Sebring, the next town to the south, is a surprise. It's famous around the world for its racetrack and the Chrysler car named after it. And remember Jay Sebring, the hair products mogul who was murdered with Sharon Tate? He recognized that's there something glamorous about the very sound of the word, and named his business—and himself—after it.

But glamorous it's not. Unless you live in Avon Park. Then it would be like Vegas. It's a little bigger, around 10,000 people, but it's got all the latest chain stores and restaurants. It's been a winter resort since the very early 1900s and in many ways reminds me of an alternative Sarasota. It also has a great gimmick. It's built around the shore of a very large lake, miles across. To drive around the lake is to drive through town.

I just wish the lake were a little prettier. There's something wrong with the shoreline. There's no beach. The grass just kind of grows out into the water, and not in a lovely, low-country kind of way. This hasn't stopped generations of winter people from building substantial homes around the lake, though. There are hundreds of them, and you can get a showplace for $500,000.

People play golf in Sebring—there are 13 local courses—and there is a very good antique mall on U.S. 27. In the cute, old-fashioned downtown area they even have a circle like St. Armands, with a war memorial and several arty/antique stores. A loudspeaker plays Frank Sinatra songs in the hot afternoon.

And guess what? They also have an old hotel, still operating, and living firmly in the past. It's called the Kenilworth Lodge, built by old Mr. Sebring in 1916. The famous people who have stayed here sound like ghosts of a long-forgotten age—Evangeline Booth, Samuel Undermeyer, William Jennings Bryant. The place, as far as I could tell, has never been remodeled. The rooms, the walls, the exposed pipes—it all looks original. The lobby is crammed with Haywood Wakefield rattan, haphazardly arranged. When it comes to spending the night here, your mind is squarely on the borderline of "It would be so much fun!" and "I've seen it, that's enough."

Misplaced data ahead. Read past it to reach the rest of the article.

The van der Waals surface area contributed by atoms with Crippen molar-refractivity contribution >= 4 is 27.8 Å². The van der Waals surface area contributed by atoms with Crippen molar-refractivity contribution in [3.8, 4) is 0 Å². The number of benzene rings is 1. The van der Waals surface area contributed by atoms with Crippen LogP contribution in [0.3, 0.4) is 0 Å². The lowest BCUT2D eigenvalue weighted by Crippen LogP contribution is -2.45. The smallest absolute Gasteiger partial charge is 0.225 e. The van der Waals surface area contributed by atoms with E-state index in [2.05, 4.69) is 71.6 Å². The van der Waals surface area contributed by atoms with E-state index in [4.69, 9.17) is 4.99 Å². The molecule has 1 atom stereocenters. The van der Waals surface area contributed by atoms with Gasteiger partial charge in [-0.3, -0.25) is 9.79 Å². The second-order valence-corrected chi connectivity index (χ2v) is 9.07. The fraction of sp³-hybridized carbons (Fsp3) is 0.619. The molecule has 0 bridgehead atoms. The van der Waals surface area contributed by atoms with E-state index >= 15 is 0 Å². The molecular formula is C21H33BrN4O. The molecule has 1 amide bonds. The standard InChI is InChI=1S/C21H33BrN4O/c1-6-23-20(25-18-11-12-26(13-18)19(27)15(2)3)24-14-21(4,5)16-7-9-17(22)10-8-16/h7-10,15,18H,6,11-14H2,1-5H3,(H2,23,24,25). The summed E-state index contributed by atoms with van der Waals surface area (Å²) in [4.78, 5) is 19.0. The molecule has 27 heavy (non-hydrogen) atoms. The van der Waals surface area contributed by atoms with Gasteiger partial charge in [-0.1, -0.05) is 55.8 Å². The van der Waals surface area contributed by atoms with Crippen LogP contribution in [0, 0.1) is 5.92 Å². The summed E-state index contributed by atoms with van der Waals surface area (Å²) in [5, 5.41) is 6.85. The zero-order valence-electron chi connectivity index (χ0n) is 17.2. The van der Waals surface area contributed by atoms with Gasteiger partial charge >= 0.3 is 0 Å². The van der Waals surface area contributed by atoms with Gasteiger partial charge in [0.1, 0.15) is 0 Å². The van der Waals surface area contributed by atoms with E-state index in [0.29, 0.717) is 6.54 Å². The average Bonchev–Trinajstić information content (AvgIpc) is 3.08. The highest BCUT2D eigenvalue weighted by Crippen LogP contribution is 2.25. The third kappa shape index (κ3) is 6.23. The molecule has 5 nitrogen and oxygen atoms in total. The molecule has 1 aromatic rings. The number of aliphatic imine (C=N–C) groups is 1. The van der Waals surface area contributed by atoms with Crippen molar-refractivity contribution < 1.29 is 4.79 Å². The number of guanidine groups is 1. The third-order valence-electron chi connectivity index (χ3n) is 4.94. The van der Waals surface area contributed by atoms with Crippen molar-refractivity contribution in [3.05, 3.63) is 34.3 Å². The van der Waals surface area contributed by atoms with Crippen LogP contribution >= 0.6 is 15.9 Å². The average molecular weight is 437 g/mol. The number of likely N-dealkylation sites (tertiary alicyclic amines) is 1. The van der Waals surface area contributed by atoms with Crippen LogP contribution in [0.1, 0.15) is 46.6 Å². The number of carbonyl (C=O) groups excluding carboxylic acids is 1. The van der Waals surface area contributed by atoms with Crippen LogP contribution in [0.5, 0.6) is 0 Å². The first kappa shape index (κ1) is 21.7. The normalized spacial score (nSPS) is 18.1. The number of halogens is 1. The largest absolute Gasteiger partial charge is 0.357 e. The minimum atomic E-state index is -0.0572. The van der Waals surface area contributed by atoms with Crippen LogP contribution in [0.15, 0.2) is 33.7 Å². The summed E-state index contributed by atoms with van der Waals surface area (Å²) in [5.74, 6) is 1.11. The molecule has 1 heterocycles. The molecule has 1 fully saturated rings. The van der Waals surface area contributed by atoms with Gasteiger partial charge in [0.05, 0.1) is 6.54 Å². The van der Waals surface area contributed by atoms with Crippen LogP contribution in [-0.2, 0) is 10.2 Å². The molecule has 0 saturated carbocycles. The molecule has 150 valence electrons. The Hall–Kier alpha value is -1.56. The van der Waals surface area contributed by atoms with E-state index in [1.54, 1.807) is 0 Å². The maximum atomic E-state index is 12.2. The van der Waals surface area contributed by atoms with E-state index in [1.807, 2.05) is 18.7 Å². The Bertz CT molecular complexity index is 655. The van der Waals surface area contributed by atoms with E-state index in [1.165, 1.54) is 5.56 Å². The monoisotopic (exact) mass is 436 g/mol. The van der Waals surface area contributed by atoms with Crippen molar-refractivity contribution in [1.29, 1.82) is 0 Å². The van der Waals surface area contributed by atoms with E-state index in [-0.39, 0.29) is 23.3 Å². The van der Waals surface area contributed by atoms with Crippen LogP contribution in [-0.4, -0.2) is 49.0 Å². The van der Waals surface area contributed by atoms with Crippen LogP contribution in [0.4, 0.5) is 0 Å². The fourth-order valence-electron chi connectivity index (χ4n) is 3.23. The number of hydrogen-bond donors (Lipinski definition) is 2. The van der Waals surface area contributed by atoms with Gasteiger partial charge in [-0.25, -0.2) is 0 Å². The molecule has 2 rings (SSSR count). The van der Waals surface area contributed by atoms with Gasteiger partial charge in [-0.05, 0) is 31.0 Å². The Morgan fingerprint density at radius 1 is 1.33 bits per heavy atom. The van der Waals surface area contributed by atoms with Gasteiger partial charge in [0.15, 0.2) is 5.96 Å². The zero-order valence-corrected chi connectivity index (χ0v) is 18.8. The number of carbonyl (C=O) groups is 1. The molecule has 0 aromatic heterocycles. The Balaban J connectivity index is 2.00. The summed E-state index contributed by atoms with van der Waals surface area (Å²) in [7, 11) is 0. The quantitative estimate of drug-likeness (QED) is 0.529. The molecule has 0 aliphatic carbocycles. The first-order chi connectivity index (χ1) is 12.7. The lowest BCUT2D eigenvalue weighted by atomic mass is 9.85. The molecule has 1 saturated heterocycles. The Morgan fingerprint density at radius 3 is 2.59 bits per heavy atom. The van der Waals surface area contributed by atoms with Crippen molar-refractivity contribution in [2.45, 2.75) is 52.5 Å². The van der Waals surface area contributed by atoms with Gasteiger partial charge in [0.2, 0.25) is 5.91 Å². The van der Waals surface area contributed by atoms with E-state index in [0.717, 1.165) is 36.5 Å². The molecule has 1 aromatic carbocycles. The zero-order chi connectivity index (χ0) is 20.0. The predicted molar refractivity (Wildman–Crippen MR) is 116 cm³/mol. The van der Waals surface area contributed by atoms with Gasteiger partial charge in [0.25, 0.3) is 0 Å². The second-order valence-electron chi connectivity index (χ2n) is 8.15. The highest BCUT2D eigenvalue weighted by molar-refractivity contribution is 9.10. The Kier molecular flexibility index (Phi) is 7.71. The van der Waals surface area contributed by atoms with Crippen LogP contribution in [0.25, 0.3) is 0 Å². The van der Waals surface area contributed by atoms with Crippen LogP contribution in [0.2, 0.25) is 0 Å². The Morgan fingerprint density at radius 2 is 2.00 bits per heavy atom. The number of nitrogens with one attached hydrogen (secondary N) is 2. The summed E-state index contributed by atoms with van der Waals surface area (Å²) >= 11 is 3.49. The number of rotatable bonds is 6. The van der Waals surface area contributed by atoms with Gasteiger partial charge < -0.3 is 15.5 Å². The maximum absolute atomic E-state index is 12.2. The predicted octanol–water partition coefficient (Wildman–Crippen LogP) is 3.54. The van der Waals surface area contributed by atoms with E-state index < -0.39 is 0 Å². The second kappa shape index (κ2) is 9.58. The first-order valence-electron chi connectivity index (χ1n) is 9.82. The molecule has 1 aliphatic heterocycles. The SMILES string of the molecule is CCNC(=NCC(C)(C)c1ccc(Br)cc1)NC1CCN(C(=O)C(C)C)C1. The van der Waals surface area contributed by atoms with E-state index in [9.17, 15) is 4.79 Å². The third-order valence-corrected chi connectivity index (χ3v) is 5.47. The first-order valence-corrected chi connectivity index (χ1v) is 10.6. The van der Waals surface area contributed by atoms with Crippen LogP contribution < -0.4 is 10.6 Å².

If you leave now, you'll have time to squeeze in Lake Placid, the next town to the south. It's very small (just 1,800 people), very pleasant, very middle-class, with nice homes set on a series of small lakes. In an attempt to draw visitors, the town has transformed itself into the "Town of Murals." There are 45 of them, mostly dealing with local history. Some are in 3D and some have sound and thematically matching trash cans. They are spread through the town, and people come for tours and festivals.

Unfortunately, this is exactly what I don't want in a weekend getaway. Lake Placid recently won a prize as The Most Interesting Town In America, and I wish it well. But given the choice of admiring a mural celebrating the caladium industry or gawking at a damaged reform school through a chain link fence, which would you choose? There. I rest my case.

For more from Bob Plunket, click here to read his Real Estate Junkie blog.